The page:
In the April 20, 2000, issue, the Flyer introduced many Memphians to a new name they'd get to know much better over the years: Craig Brewer.
The filmmaker, who would go on to make a splash with his Sundance hit Hustle & Flow and who will debut his MTV series $5 Cover in May, was then a relative unknown just finishing his first homemade feature, The Poor and Hungry.
In "Home Movies," a feature on "the budding Memphis independent film scene" by staff writer Mark Jordan, the Flyer captured a 28-year-old Brewer setting up a Poor and Hungry shot at the P&H Café featuring bluegrass band the Riverbluff Clan and watched as Brewer created a makeshift peep-show booth in his Midtown living room while shooting the short film Clean Up in Booth B.
"In just the past few years, a bona fide independent filmmaking community seems to have sprouted up in Memphis, one that is apparently thriving far away from the lights of Hollywood and all the happier for it," Jordan wrote. He also reported on other then-new local features such as exploitation auteur J. Michael McCarthy's Superstarlet A.D. and the group project Strange Cargo, as well as two local film festivals: the Memphis International Film Festival and the Independent Memphis Film Festival.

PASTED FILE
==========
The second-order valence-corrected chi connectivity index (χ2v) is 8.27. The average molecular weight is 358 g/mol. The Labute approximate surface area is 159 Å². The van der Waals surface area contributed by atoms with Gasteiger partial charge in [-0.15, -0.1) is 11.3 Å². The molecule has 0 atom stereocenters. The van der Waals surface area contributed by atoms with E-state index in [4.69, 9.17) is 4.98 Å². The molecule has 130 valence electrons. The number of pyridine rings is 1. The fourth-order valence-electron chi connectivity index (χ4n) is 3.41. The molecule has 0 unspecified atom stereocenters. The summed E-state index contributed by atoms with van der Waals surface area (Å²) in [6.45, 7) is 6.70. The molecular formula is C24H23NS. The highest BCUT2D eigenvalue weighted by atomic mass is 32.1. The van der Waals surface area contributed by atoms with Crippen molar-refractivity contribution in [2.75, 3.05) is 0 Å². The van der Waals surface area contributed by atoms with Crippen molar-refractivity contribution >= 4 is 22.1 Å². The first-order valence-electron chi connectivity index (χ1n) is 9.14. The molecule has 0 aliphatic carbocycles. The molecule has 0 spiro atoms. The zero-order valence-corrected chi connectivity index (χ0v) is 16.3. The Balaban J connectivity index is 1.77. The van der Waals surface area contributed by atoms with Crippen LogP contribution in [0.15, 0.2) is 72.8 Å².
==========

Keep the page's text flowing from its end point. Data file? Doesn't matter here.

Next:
Nearly a decade later, Brewer and McCarthy stand as the godfathers for a vast, vibrant local filmmaking scene, and those two festivals, since rechristened On Location: Memphis and Indie Memphis, have grown alongside the local film scenes they support. — Chris Herrington